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1 We may remark, that our author, for the most part, adopts the opinions of Aristotle respecting comets and meteors of all kinds, while he pays but little attention to those of his contemporary Seneca, which however, on some points, would appear to be more correct. See the remarks of Marcus in Ajasson, ii. 244. Under the title of comets he includes, not only those bodies which are permanent and move in regular orbits, but such as are transient, and are produced from various causes, the nature of which is not well understood. See Aristotle, Meteor. lib. i. cap. 6, 7, and Seneca, Nat. Quæst. lib. 7, and Manilius, i. 807 et seq.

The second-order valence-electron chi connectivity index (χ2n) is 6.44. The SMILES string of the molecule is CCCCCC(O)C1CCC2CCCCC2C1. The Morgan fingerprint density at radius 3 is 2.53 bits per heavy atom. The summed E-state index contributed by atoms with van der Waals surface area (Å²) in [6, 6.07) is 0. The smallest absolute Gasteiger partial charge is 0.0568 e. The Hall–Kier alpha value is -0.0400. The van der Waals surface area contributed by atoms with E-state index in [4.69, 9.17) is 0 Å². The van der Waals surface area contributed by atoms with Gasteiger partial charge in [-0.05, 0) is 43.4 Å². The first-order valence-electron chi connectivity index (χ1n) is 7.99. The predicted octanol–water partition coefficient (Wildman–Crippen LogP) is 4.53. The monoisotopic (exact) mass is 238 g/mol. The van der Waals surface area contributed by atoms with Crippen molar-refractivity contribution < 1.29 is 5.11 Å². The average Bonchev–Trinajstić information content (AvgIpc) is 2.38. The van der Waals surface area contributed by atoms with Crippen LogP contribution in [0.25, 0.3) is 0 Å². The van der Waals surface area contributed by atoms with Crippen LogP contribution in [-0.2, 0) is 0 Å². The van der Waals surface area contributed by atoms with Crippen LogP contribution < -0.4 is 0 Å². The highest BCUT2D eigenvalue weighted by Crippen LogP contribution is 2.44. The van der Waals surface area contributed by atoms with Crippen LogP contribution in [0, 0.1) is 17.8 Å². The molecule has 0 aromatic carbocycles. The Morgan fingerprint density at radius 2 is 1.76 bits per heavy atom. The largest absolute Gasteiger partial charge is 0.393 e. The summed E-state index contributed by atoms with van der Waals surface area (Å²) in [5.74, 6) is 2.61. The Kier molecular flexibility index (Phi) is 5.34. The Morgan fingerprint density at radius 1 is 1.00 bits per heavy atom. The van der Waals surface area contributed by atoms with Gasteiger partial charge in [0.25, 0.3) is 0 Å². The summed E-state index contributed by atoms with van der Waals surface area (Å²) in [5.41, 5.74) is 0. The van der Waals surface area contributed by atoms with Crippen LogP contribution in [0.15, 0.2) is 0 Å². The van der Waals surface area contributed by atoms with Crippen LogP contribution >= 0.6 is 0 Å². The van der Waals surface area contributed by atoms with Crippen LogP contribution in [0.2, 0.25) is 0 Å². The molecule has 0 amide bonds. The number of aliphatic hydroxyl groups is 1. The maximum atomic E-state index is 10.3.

11 Alexandre remarks, that these dates do not correspond, and adds, "Desperandum est de Pliniana chronologia; nec satis interdum scio, utrum librarios, an scriptorem ipsum incusem,...." Lemaire, i. 295. According to the most approved modern chronology, the middle of the 109th olympiad corresponds to the 211th year of the City.
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